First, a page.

When - after several months of zero publisher interest in TOYPD - I suddenly had five publishers offering to buy the book all at once, and for a week I went to a publisher meeting every single day, the one question all the publishers asked was: "do you think the book will sell to men?" I told them all that funnily enough most of the emails I received in response to the Guardian column (and there were thousands) came from men: husbands of breast cancer patients, brothers of same, and a huge response from doctors, mostly outside the UK, saying stuff like, 'this is so interesting for us, we have no idea how patients feel, ordinarily'.
To date, outside my immediate family, I know of only one male reader. Daniel Fletcher, MinstF (Cert), Head of Fundraising Development for the East and North Hertfordshire Trust (and therefore the CTRT appeal) tells me he read TOYPD on holiday. It's the only book he read during his two weeks away, but he says, he does have a two-year-old. His wife Fran managed two books, he added, with no bitterness at all.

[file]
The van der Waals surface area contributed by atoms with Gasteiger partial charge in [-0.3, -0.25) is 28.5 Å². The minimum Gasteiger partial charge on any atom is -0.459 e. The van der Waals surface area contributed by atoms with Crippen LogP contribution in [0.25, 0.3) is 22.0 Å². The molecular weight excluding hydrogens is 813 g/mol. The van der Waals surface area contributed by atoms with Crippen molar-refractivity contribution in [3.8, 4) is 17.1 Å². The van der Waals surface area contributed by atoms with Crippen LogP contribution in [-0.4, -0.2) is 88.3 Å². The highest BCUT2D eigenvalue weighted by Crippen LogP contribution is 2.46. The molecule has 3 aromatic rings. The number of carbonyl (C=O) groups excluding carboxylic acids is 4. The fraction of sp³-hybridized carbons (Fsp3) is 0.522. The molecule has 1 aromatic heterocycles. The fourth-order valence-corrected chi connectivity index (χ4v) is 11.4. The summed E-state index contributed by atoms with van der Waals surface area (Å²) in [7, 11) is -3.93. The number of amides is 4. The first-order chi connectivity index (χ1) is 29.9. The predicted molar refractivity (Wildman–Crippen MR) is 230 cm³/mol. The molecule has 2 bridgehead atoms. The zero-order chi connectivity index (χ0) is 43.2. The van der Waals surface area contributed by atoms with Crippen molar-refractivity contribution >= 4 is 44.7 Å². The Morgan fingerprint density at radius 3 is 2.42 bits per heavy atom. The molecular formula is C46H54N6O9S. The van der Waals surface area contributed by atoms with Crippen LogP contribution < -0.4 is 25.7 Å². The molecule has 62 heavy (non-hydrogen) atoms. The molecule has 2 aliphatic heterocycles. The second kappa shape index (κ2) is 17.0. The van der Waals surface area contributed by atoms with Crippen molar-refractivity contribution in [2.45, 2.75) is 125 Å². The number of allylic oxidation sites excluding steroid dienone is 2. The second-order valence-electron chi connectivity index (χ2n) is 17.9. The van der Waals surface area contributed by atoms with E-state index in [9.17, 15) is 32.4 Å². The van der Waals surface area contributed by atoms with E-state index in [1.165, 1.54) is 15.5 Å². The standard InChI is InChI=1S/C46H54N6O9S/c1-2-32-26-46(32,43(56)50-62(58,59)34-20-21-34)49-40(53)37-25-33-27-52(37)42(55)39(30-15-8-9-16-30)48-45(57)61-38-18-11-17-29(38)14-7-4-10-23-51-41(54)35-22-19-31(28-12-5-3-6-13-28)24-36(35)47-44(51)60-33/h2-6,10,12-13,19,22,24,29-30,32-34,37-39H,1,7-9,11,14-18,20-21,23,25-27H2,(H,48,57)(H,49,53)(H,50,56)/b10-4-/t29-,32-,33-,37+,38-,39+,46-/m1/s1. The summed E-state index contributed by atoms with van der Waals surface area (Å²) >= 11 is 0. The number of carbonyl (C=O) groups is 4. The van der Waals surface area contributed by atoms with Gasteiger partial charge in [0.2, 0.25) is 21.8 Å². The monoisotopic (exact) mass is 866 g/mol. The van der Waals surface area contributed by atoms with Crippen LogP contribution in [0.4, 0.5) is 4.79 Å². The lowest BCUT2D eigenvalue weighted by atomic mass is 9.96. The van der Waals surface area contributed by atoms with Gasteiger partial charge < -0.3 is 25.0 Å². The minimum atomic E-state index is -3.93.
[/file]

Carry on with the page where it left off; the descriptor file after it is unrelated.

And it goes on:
And Daniel's review? "It's not unreadable from a male point of view". But if he wasn't connected to the CTRT appeal, there's no way he'd ever have picked it up - "because of the cover I suppose". The book he finished before TOYPD was J-pod, by Douglas Coupland (who coined the phrase Generation X), described as "a lethal joyride into today's new breed of technologies". Now that's he's finished J-Pod, he's gone back to another Douglas Coupland that he first read ten years ago, Shampoo Planet (the closest Fletcher's ever come to chick-lit, I guess). A fan of fantasy fiction - his favourite book of all time is Tolkien's prequel to Lord of the Rings, the Silmarillion in which High Elves make war on the first Dark Lord - it has taken a book like TOYPD to give Daniel his first out-of-body experience. "It was quite surreal," Daniel says, " reading a book about people I know."